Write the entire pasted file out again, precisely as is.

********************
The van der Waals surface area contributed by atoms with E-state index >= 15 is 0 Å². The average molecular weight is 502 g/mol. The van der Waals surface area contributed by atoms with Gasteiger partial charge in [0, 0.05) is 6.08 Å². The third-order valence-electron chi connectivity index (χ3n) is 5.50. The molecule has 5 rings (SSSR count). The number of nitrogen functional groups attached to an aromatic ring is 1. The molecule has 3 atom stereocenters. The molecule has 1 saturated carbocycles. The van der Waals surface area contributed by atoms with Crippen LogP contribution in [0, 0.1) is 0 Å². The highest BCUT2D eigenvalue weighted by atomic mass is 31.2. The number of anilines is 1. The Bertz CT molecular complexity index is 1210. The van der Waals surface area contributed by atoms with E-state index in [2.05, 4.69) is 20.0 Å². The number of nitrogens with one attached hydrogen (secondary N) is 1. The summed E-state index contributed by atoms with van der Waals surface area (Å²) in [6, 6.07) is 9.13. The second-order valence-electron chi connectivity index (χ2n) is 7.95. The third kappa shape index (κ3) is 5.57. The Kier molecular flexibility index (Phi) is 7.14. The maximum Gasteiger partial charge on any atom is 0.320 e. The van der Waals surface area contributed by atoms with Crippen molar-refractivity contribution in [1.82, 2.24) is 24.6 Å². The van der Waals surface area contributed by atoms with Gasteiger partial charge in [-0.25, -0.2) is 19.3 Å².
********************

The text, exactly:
The van der Waals surface area contributed by atoms with E-state index >= 15 is 0 Å². The average molecular weight is 502 g/mol. The van der Waals surface area contributed by atoms with Gasteiger partial charge in [0, 0.05) is 6.08 Å². The third-order valence-electron chi connectivity index (χ3n) is 5.50. The molecule has 5 rings (SSSR count). The number of nitrogen functional groups attached to an aromatic ring is 1. The molecule has 3 atom stereocenters. The molecule has 1 saturated carbocycles. The van der Waals surface area contributed by atoms with Crippen LogP contribution in [0, 0.1) is 0 Å². The highest BCUT2D eigenvalue weighted by atomic mass is 31.2. The number of anilines is 1. The Bertz CT molecular complexity index is 1210. The van der Waals surface area contributed by atoms with E-state index in [2.05, 4.69) is 20.0 Å². The number of nitrogens with one attached hydrogen (secondary N) is 1. The summed E-state index contributed by atoms with van der Waals surface area (Å²) in [6, 6.07) is 9.13. The second-order valence-electron chi connectivity index (χ2n) is 7.95. The third kappa shape index (κ3) is 5.57. The Kier molecular flexibility index (Phi) is 7.14. The maximum Gasteiger partial charge on any atom is 0.320 e. The van der Waals surface area contributed by atoms with Crippen molar-refractivity contribution in [1.82, 2.24) is 24.6 Å². The van der Waals surface area contributed by atoms with Gasteiger partial charge in [-0.25, -0.2) is 19.3 Å².